It was pretty controversial, me leaving hospital early. Both my parents were concerned that it was too soon. (It probably is). But the plastic surgeon Dr M said I could and my ward nurses agreed. Did I mention how much I love Dr M? Anyone who can check out a bilateral mastectomy patient’s chest 24 hours after surgery then look in her eyes and say “you look absolutely beautiful” has my eternal love. Eternal.

The surgery was long, about 6-7 hours. I woke up in pain, with a lot of bruising and swelling, and four rather yucky drains hanging from my armpits. It’s hard to move when you’ve had major surgery in your chest and it has the interesting twist that the longer you lie in bed, the harder it is to get up as the swelling and fluids sort of pin you down.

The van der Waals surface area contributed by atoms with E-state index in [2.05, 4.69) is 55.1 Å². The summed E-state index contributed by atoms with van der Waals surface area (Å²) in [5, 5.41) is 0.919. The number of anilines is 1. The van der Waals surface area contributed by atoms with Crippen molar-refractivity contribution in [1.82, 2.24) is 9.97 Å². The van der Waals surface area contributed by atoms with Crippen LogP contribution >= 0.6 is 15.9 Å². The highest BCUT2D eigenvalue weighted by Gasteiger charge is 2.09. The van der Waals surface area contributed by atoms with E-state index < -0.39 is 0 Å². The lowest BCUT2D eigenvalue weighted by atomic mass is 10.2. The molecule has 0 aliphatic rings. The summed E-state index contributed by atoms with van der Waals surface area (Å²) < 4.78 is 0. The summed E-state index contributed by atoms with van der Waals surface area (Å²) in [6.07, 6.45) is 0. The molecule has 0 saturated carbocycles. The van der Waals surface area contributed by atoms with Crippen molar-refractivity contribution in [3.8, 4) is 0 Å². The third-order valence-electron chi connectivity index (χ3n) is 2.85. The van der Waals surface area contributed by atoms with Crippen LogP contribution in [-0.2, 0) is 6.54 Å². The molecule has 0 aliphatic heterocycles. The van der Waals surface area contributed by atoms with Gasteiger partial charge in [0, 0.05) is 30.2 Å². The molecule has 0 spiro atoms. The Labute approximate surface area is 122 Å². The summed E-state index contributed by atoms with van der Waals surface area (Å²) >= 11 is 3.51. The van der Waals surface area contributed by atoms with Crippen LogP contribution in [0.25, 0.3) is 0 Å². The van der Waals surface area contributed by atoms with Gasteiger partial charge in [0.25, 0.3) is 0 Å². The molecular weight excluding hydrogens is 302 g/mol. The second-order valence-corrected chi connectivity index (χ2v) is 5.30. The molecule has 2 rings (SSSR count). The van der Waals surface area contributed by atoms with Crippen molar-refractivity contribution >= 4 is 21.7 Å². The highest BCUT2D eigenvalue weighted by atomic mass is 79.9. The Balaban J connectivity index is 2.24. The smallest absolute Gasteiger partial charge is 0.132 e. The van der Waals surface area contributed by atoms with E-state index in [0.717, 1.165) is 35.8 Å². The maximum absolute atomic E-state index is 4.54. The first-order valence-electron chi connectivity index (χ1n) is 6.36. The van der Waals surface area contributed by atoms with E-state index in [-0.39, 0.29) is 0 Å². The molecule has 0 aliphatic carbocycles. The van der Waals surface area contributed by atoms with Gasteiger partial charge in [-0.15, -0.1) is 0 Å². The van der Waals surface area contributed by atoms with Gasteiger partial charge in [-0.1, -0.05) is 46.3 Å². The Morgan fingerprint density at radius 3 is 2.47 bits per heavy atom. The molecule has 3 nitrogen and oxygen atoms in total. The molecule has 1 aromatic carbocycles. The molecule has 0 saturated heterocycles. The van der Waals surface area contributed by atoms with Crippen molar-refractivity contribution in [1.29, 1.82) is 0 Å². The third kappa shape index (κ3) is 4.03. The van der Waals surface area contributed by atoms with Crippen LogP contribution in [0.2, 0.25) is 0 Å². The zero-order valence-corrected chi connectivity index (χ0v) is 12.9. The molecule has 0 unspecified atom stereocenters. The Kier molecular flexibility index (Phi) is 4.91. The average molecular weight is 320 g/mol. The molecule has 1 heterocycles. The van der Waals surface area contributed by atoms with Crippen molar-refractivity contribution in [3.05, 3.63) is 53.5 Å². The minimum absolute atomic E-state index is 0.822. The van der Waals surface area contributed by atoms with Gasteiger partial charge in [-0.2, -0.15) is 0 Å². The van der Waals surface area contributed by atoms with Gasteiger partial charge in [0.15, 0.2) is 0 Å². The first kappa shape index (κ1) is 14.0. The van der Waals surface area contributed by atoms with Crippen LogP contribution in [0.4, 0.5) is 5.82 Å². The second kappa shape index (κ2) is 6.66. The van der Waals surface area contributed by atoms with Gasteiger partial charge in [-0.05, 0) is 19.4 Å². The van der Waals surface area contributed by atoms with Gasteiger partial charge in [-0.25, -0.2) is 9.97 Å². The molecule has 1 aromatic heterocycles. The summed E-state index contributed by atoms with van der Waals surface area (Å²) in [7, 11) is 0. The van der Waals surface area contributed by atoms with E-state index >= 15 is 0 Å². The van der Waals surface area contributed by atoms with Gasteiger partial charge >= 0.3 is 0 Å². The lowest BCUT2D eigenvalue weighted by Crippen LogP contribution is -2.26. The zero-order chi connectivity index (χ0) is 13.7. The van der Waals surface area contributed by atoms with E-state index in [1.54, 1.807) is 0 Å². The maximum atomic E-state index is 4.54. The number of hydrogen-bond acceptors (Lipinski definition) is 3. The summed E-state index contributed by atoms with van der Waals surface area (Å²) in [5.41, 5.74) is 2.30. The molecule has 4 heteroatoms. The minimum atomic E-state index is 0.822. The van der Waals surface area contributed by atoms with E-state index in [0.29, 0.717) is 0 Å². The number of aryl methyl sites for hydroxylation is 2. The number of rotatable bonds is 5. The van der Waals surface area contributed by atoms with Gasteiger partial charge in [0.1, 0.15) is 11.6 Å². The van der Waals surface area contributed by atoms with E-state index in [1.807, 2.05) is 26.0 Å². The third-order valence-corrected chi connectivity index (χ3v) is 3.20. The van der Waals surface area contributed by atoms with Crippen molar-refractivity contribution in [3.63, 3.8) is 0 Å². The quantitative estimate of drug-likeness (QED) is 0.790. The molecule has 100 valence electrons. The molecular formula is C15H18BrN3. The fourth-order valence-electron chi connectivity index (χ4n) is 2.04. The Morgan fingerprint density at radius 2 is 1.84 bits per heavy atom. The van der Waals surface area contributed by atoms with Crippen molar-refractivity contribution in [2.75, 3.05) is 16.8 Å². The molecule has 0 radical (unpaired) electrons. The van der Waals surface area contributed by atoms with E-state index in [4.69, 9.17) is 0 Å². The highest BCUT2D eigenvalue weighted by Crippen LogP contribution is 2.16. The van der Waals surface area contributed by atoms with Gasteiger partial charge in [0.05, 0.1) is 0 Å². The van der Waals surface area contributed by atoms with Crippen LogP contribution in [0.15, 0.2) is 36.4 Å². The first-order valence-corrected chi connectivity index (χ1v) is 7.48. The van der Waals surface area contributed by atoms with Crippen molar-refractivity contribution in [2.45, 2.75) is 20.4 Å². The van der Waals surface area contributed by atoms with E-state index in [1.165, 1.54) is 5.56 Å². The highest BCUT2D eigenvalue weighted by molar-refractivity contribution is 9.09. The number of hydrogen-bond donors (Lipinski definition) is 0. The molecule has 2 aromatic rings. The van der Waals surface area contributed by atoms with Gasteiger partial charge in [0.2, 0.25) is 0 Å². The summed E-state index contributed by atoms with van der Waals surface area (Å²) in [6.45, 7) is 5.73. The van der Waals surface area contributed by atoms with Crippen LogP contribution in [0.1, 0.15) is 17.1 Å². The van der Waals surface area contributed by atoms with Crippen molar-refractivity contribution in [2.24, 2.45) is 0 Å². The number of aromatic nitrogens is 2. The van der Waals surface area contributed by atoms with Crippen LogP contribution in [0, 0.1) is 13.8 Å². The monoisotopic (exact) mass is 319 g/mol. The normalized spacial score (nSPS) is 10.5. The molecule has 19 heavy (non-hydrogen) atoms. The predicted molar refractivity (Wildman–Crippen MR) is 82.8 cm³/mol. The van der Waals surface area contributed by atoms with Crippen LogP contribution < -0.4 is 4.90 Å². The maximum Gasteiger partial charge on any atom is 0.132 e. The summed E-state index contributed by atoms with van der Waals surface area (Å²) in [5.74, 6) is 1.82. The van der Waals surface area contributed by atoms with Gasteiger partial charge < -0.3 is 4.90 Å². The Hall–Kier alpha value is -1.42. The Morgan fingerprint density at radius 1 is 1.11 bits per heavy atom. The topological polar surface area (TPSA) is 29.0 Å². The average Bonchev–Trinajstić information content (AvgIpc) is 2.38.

Bless the nurses, within hours they’d asked if I thought I could walk to the bathroom (assisted) and as I flat out refuse to use a bedpan and have retained my dignity pretty much this far, I got straight into it.

And from there I walked. Firstly with a nurse as outrider, wheeling my IV alongside, then solo once I started refusing the IV painkillers. I did that really quickly too – both anaesthetic and morphine give me the panics an also delirium as it turns out – more on that later, I was off both within 24 hours.

Next discovery, pain is infinitely better than fear. As I see it, pain is your body healing. It’s there saying to you “be gentle, I’m working hard here just to stay afloat”. It tells you what’s going on, what is hurt and needs help. Pain is also temporary (or so I keep reassuring myself). But fear is terrible, suffocating and doesn’t have a natural end point. And the concept that fear can be a by product of high end pain meds? Well, spare me the meds.